Allergic Conjunctivitis

Print Version

What is allergic conjunctivitis?

Allergic conjunctivitis is a common eye problem that affects more than 20% of people. It is a reaction of the outer lining of the eyeball (conjunctiva) to things in the environment to which a person is allergic (allergens). Dust, pollen, animal dander, and sometimes even medications can all be allergens. When the eyes are in contact with these allergens, the eyes get red, inflamed, watery, itchy or swollen. Although these symptoms can look like the signs of an infection, allergic conjunctivitis is not an infection and is not contagious.

What causes allergic conjunctivitis?

As noted above, allergic conjunctivitis is caused by contact with something to which a person may be sensitive or allergic to (allergens). Spring, summer and fall allergies tend to be caused by trees weed, grass, and flower pollen. Some people can have allergies all year round due to other household allergens, including dust, mold and animal dander/hair/fur. Some children may have an underlying medical problem making them more at risk for an allergic eye condition.

What are some common symptoms of allergic conjunctivitis?

Symptoms of allergic conjunctivitis may vary from person to person. They can be very mild or very severe. Itching is the most common symptom; eye allergy is unlikely to be present if itching is not present. Other symptoms may include stinging, tearing, and burning. The conjunctiva is usually pink and/or bloodshot [See Figure 1]. The white area immediately around the colored part of the eyes can also swell, causing tiny bumps visible on the surface of the eye. Eyelid skin can also be affected, becoming thick, swollen, itchy, or red [See Figure 2]. Children may frequently rub or roll their eyes if they have allergies. They may even tightly squeeze or blink frequently to help with the itchiness. Symptoms are often worse in the spring and/or summer months, but may stick around throughout the year.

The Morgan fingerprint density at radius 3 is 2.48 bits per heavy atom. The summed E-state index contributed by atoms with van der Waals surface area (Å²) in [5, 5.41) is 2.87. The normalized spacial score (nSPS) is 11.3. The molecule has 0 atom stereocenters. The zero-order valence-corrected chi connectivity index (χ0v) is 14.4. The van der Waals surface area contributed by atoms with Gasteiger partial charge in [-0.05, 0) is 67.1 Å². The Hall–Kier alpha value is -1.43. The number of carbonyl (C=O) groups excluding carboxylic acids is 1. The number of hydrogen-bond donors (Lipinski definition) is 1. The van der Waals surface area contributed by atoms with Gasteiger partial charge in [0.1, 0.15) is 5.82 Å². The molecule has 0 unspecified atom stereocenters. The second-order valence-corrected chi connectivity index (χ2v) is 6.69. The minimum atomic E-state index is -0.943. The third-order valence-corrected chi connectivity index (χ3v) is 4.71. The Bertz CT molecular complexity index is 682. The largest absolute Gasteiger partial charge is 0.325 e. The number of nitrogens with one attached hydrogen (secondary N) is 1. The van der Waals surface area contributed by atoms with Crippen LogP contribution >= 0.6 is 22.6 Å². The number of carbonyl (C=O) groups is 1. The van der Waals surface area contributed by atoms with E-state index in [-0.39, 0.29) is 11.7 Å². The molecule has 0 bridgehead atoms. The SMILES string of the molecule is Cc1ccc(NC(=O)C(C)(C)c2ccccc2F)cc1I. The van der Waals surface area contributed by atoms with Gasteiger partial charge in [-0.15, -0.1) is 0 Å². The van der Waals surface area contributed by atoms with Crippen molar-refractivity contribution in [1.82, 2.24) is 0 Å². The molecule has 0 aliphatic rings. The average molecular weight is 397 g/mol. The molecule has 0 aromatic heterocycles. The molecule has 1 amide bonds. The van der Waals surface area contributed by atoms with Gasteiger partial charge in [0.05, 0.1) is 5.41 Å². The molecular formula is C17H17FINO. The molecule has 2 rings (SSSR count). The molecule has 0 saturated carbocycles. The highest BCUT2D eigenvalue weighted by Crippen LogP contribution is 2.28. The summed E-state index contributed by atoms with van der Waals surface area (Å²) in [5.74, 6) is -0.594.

allergic conjunctivitis

Fig. 1: A pink or bloodshot conjunctiva with itching can be a sign of allergic conjunctivitis.


Figure 2.  Swelling and redness of one or both eyelids  may accompany allergic conjunctivitis. 

Is allergy testing necessary to find out what is causing the allergic reaction?

A diagnosis of allergic conjunctivitis is made by history and examination. Although allergy testing may help pinpoint the specific allergens, it is usually not necessary since the types of allergens that usually cause conjunctivitis are very common, like grass, weed, and tree pollens. Eye drop treatments are the same no matter what allergen is causing the reaction. Although the most common allergens are often hard to avoid, we have some tips to help with allergic conjunctivitis (see below).

How do you treat allergic conjunctivitis?

Allergen avoidance is the first line of treatment for allergic conjunctivitis. In the case of pollen allergies, symptoms are often made worse by outdoor activities. Wearing glasses or goggles outdoors can limit contact with allergens. Frequent washing of pillowcases and mattress covers as well as vacuuming the carpeting in the child’s room help remove allergens from the child’s surroundings. Regular washing the hair and face can help remove these allergens from the surface of the eyes, hair, and skin. Using artificial tear drops to rinse the eye and remove allergens from the eye can help with symptoms and help calm down the eye inflammation. These drops can provide even more relief when used cold (refrigerated) instead of at room temperature. It is also important to avoid rubbing the eyes, as this can make allergic conjunctivitis worse.